Our Tea Blog | Camellia Sinensis


Searching for balance!

25 May 2016

at 15:48 by Seb


A simple yet fundamental idea when preparing tea is that of how to make a good infusion. Clearly the main factors are the water and leaves, but besides the quality of these, three other parameters need to be carefully considered to get the best of our tea, this is why we have written on the bags: quantity of leaf, brewing temperature and time. For preparation in a teapot, around 2.5 grams (1 to 2 tsp) of tea per cup of water are submerged at the desired temperature, depending on the type of tea, and left to infuse a few minutes before removing leaves with the filter when the infusion has reached its balance! But what about the renowned sweet spot …

Each tea has its own chemical composition depending on a multiplicity of factors, and the rate at which its various constituents are released during the  infusion is also extremely varied. A minute too short can result in an infusion which gives the impression of  tasting a fragrant hot water, be very careful when infusing your tea since the tannins, which cause the sensation of astringency or dryness in the mouth, are progressively adding body to the liquor, and this happens more rapidly when the water is hotter. Those who prefer light and fine teas can therefore benefit from lowering the water temperature or shortening their infusion. It is useful to follow the evolution of the infusion by periodically tasting the liquor (every 15 seconds towards the end!), until the balance is what I call the nose and mouth, i.e. between the aromatic profile and the tastes and sensations (body, volume and texture). Too long an infusion and astringency may overwhelm the flavour, limiting the perception of more subtle nuances. Too short, and it offers too little texture and a lack of body. It is also good to know that the liquor changes even after having removed the leaves, becoming more full-bodied with time. A good reason to make small quantities at a time!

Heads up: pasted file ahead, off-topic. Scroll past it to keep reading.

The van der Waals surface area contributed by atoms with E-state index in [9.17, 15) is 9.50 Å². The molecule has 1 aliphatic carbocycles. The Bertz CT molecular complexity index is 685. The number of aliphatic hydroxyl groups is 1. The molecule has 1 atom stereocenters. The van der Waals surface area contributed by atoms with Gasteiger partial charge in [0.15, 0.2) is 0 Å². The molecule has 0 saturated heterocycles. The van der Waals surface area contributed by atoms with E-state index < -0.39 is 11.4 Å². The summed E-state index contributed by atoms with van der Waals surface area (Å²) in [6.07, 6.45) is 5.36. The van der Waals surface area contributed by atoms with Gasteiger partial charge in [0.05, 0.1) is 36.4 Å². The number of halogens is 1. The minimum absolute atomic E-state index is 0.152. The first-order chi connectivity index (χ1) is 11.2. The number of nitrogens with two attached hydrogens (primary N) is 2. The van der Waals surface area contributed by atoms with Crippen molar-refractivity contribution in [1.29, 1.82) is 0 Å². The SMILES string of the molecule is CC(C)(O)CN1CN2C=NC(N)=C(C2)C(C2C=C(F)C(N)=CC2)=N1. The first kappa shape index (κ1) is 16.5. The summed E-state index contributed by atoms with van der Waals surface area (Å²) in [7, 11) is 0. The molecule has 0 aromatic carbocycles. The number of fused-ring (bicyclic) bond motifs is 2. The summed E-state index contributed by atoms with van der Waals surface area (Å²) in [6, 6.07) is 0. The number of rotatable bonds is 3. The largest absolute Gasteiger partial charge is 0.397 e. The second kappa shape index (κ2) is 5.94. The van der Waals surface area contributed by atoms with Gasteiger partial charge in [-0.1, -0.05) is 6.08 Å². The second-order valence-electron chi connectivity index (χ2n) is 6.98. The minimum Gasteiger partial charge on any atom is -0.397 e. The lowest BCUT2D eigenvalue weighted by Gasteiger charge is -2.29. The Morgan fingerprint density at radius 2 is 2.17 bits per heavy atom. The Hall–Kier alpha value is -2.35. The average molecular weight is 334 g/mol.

The three parameters are closely related, varying any one affects the others. A stronger dosage provides a  greater concentration of aromatic oils, but also more caffeine and tannins, sometimes resulting in a more pronounced bitterness. In this case it is necessary to  shorten the infusion to maintain the ideal balance. The techniques of infusions in small volumes (gong fu cha, gaiwan, sencha do) correspond with this idea.

Each tea merits being preparing according to a variety of different recipes in order to understand its multiple aspects.  A good knowledge of the infusion also enables adapting it to suit the moment, for a solo morning lunch,  a winter evening in good company or a family afternoon on the hot sand.

Happy experiments.


11 May 2016

at 11:15 by Seb


Located in the southwest of Zhejiang Province, the city of Longquan is one of the most important centres of Chinese ceramics. It is also the cradle of celadon. According to recent archeological research, which has uncovered more than five hundred ancient kilns, it’s history goes back
to the fifth century. His locally developed glazing technique makes it possible to create objects in tones of jade, the sacred stone so highly prized in Asia. Popular today for their light and pleasing hues, celadon bowls are ideal for tea drinking.



In his workshop, which is surrounded by a magnificent garden decorated with artwork, we met Mr. Yen, a potter and calligrapher. During this encounter, we found out a great deal about this artist and his mindset and were able to discover the place that brings him inspiration and tranquility.

Mr. Yen, how did you become a potter?

I came from a family of potters and was therefore born into this milieu. From 1988 to 1992, I was a student in the fine arts department of the Celadon Institute in Jingdezheng. I have worked as a potter ever since.

In your opinion, what are the qualities of a good potter?

A good potter must have good technical skills. He must also know philosophy, aesthetics, history, culture, and traditional ceramics. The Chinese greatly respect artisans that possess knowledge and virtue, for benevolence is the soul of art. In my view, morality and know-how are important qualities for a potter.

Do you do research and experimentation?

I am always researching and experimenting because I am curious and I like to learn new techniques. My ambition is to create pottery that suits today’s tastes while still including ele- ments of traditional culture. I hope one day to have my own store and my own line of pottery so that my works may be appreciated throughout the world.

Do you think there are elements or conditions that escape the potter?

No matter how skilled or experienced a potter is, several elements influence the completion of a work: the materials, temperature, and water quality. These uncontrollable factors are part of the pleasure of creating.

What is your view of the art of ceramics in contemporary China?

In China, the skill level amongst potters is uneven. There aren’t many impressive works. Far too many potters are more concerned with short-term profit. For several years, I wavered on this point. I now create my works with the heart of an artisan. 


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Here you will both find Teaware and Teas created by some of Asia’s most talented craftsmen.